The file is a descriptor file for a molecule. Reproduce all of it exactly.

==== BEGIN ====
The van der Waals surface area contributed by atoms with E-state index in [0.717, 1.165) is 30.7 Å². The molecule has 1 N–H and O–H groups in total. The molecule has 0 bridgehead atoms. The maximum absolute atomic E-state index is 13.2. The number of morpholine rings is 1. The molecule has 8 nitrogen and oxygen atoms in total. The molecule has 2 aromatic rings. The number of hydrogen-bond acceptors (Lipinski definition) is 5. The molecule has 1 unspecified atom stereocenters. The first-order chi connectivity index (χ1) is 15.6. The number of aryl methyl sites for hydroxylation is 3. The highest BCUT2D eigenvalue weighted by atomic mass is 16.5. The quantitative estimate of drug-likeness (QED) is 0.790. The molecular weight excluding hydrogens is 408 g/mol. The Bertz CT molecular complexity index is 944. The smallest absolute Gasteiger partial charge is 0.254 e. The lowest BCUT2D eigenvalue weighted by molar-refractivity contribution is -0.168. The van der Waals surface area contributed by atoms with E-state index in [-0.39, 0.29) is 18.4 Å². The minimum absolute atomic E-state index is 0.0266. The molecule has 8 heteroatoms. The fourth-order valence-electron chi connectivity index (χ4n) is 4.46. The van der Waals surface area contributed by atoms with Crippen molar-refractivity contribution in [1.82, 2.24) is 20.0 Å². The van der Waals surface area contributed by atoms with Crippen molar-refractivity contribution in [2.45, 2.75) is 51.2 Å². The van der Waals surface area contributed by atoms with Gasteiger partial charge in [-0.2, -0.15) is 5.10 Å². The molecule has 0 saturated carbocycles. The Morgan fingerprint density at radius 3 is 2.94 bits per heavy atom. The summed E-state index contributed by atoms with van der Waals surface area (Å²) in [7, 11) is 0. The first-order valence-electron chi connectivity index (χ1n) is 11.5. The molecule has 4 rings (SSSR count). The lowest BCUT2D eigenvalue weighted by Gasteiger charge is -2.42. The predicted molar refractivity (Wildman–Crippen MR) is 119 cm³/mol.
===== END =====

The van der Waals surface area contributed by atoms with E-state index in [0.717, 1.165) is 30.7 Å². The molecule has 1 N–H and O–H groups in total. The molecule has 0 bridgehead atoms. The maximum absolute atomic E-state index is 13.2. The number of morpholine rings is 1. The molecule has 8 nitrogen and oxygen atoms in total. The molecule has 2 aromatic rings. The number of hydrogen-bond acceptors (Lipinski definition) is 5. The molecule has 1 unspecified atom stereocenters. The first-order chi connectivity index (χ1) is 15.6. The number of aryl methyl sites for hydroxylation is 3. The highest BCUT2D eigenvalue weighted by atomic mass is 16.5. The quantitative estimate of drug-likeness (QED) is 0.790. The molecular weight excluding hydrogens is 408 g/mol. The Bertz CT molecular complexity index is 944. The smallest absolute Gasteiger partial charge is 0.254 e. The lowest BCUT2D eigenvalue weighted by molar-refractivity contribution is -0.168. The van der Waals surface area contributed by atoms with E-state index in [-0.39, 0.29) is 18.4 Å². The minimum absolute atomic E-state index is 0.0266. The molecule has 8 heteroatoms. The fourth-order valence-electron chi connectivity index (χ4n) is 4.46. The van der Waals surface area contributed by atoms with Crippen molar-refractivity contribution in [1.82, 2.24) is 20.0 Å². The van der Waals surface area contributed by atoms with Crippen molar-refractivity contribution in [2.45, 2.75) is 51.2 Å². The van der Waals surface area contributed by atoms with Gasteiger partial charge in [-0.2, -0.15) is 5.10 Å². The molecule has 0 saturated carbocycles. The Morgan fingerprint density at radius 3 is 2.94 bits per heavy atom. The summed E-state index contributed by atoms with van der Waals surface area (Å²) in [7, 11) is 0. The first-order valence-electron chi connectivity index (χ1n) is 11.5. The molecule has 4 rings (SSSR count). The lowest BCUT2D eigenvalue weighted by Gasteiger charge is -2.42. The predicted molar refractivity (Wildman–Crippen MR) is 119 cm³/mol.